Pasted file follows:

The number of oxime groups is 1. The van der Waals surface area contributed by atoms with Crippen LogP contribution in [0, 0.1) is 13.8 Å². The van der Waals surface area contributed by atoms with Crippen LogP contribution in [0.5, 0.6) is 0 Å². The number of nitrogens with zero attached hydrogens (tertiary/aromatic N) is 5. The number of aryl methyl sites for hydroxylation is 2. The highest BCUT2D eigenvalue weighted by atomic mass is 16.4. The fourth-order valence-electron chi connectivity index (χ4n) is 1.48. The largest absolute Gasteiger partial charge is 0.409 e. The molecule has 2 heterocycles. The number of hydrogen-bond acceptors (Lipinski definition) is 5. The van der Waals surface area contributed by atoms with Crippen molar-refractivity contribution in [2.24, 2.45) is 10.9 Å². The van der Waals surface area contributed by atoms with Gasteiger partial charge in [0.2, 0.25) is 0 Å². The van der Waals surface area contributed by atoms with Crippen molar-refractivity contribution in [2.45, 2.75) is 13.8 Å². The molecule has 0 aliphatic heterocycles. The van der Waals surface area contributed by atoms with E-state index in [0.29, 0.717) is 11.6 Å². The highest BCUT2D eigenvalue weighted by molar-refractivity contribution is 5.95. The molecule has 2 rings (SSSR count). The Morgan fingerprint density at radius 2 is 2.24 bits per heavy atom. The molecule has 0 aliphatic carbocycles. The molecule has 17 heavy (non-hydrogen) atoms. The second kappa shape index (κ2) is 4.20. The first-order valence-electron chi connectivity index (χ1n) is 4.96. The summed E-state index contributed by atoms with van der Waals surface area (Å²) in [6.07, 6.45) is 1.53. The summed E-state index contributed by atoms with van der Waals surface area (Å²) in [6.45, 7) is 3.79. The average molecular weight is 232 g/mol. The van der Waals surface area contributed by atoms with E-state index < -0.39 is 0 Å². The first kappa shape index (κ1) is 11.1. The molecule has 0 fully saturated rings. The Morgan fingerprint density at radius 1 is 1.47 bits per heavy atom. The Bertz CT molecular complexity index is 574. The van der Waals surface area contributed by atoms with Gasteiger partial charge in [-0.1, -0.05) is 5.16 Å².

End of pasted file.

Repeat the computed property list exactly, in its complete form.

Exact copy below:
The number of oxime groups is 1. The van der Waals surface area contributed by atoms with Crippen LogP contribution in [0, 0.1) is 13.8 Å². The van der Waals surface area contributed by atoms with Crippen LogP contribution in [0.5, 0.6) is 0 Å². The number of nitrogens with zero attached hydrogens (tertiary/aromatic N) is 5. The number of aryl methyl sites for hydroxylation is 2. The highest BCUT2D eigenvalue weighted by atomic mass is 16.4. The fourth-order valence-electron chi connectivity index (χ4n) is 1.48. The largest absolute Gasteiger partial charge is 0.409 e. The molecule has 2 heterocycles. The number of hydrogen-bond acceptors (Lipinski definition) is 5. The van der Waals surface area contributed by atoms with Crippen molar-refractivity contribution in [2.24, 2.45) is 10.9 Å². The van der Waals surface area contributed by atoms with Gasteiger partial charge in [0.2, 0.25) is 0 Å². The van der Waals surface area contributed by atoms with Crippen molar-refractivity contribution in [2.45, 2.75) is 13.8 Å². The molecule has 0 aliphatic heterocycles. The van der Waals surface area contributed by atoms with E-state index in [0.29, 0.717) is 11.6 Å². The highest BCUT2D eigenvalue weighted by molar-refractivity contribution is 5.95. The molecule has 2 rings (SSSR count). The Morgan fingerprint density at radius 2 is 2.24 bits per heavy atom. The molecule has 0 aliphatic carbocycles. The molecule has 17 heavy (non-hydrogen) atoms. The second kappa shape index (κ2) is 4.20. The first-order valence-electron chi connectivity index (χ1n) is 4.96. The summed E-state index contributed by atoms with van der Waals surface area (Å²) in [6.07, 6.45) is 1.53. The summed E-state index contributed by atoms with van der Waals surface area (Å²) in [6.45, 7) is 3.79. The average molecular weight is 232 g/mol. The van der Waals surface area contributed by atoms with E-state index < -0.39 is 0 Å². The first kappa shape index (κ1) is 11.1. The molecule has 0 fully saturated rings. The Morgan fingerprint density at radius 1 is 1.47 bits per heavy atom. The Bertz CT molecular complexity index is 574. The van der Waals surface area contributed by atoms with Gasteiger partial charge in [-0.1, -0.05) is 5.16 Å².